We decided to make a warm peace with Israel—a peace which makes it possible for our two peoples to breach the fears which separated them for too long; to do business; to make friends with each other if they wish; to benefit from what each has to offer; and to work together to create a better life for themselves and for all those who live in the same region and share the same hopes.

The Jordanian-Israeli Peace Treaty marked the end of one period in our history and the dawning of another. It is the first step towards the restoration of harmony in the Holy Land, which God ordained, but which man disrupted. The benefits to both parties are equally beneficial: Jordan, which had been virtually landlocked, now, once again, has access to the Mediterranean. Israel, now, can also look beyond the previous confines to live in a region of peace.

But in making peace with Israel, and in determining to live with Israel on terms of mutual trust, security and cooperation, we did not forget or neglect the other vital component of the Holy Land—that of the Palestinian people and their legitimate rights on their own land.

We believe that the Palestinian people have the right, in this new era of peace, to enjoy the same security and the same hoped-for prosperity on their own land. We will continue to support them, as we have through all these years, in all their legitimate goals, and in all their legitimate activities.

The realization of the Palestinians’ rights to self-determination, to return or compensation, and to a decent life, are legitimate aims. We share with them many other concerns such as access to water, the environment, the settlement of the problem of their refugees and displaced populations. And we share with them, and not only with them, our concern for the future of Holy Jerusalem.

For members of the three Abrahamic faiths on every continent, the old city of Jerusalem is the goal of pilgrimage and a pole of prayer. Mosques, churches and temples each bear witness to the central place of the holy city in the thoughts and visions of believers around the world. It has always been our hope that Holy Jerusalem will not be a cause for conflict, but a platform for reconciliation. Its history should never again be “liberation” for some, and “loss” for others. Its rightful place in history is where the three faiths—Judaism, Christianity, and Islam—converge, and where sovereignty is God’s alone.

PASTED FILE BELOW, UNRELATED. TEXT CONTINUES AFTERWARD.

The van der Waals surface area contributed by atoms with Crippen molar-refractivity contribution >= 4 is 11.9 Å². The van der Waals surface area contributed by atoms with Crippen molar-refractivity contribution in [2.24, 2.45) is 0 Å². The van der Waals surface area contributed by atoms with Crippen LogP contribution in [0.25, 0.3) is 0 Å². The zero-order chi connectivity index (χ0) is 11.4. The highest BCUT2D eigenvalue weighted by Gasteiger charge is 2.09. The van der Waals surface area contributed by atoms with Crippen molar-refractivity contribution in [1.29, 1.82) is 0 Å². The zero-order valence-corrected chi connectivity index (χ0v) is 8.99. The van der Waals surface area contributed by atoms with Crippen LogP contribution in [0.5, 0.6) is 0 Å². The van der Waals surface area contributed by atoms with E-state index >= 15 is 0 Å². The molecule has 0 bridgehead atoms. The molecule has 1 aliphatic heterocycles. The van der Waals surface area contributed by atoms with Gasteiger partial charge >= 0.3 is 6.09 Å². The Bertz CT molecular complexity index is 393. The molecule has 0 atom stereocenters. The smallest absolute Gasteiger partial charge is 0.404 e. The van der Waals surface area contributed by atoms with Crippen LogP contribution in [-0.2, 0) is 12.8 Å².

I do not believe that the problem of Jerusalem presents an insurmountable difficulty. The greater city of Jerusalem can be the capital of both the State of Israel and Palestine. Jerusalem should be a shining symbol and the essence of peace forever between Palestinians and Israelis as well as all the followers of the three great monotheistic religions.

The Jordanian-Israeli Peace Treaty is, we hope, a historic step in the construction of a new era of peace in the Middle East. Our peace with Israel is comprehensive insofar as it removes all subjects of contention between us. Yet, to be comprehensive on the scale of the whole region, there is still a way to go.

Peace is not just the signing of treaties. The signatories must have a genuine commitment to all that peace implies: the free movement of people, goods and ideas across frontiers; the shared commitment to resolve common problems, and to respect one another’s interests. There must be a shared consensus of common values, respect for human rights and basic freedoms, equality between all citizens, and, above all, the right of children to food, clothing, education and freedom from fear.

What is the real purpose of peace? In our view, it is to promote the security and the prosperity of peoples. Without security, there can be no assured prosperity. And without prosperity, there can be no assured security. In the modern history of the Middle East, there have been many attempts to erect security systems and arrangements, either between external powers and regional states, or between regional states themselves. None of these arrangements were effective in preventing wars and conflicts in the Middle East.

In that nightmare scenario between the invasion of Kuwait and the end of the war in the Gulf, I did my best to convince the international community to help us to contain and solve the problem within an Arab context. I was not successful, and the sequence of events before, during, and after the war confirmed my worst fears.

The security of the supply of oil was, at least temporarily, assured. But the security of the region was seriously jeopardized. The continued destabilization of Iraq does not contribute to stability, security or peace in the Middle East. On the contrary, it poses a serious threat to them all. We cannot look with indifference as the plight of the people of Iraq grows more and more tragic with every renewal of the Security Council’s imposition of sanctions. As their misery increases, I cannot, nor can any Jordanian or other Arab family, sleep comfortably in our beds with the spectre of the sick and hungry children of Iraq before our eyes.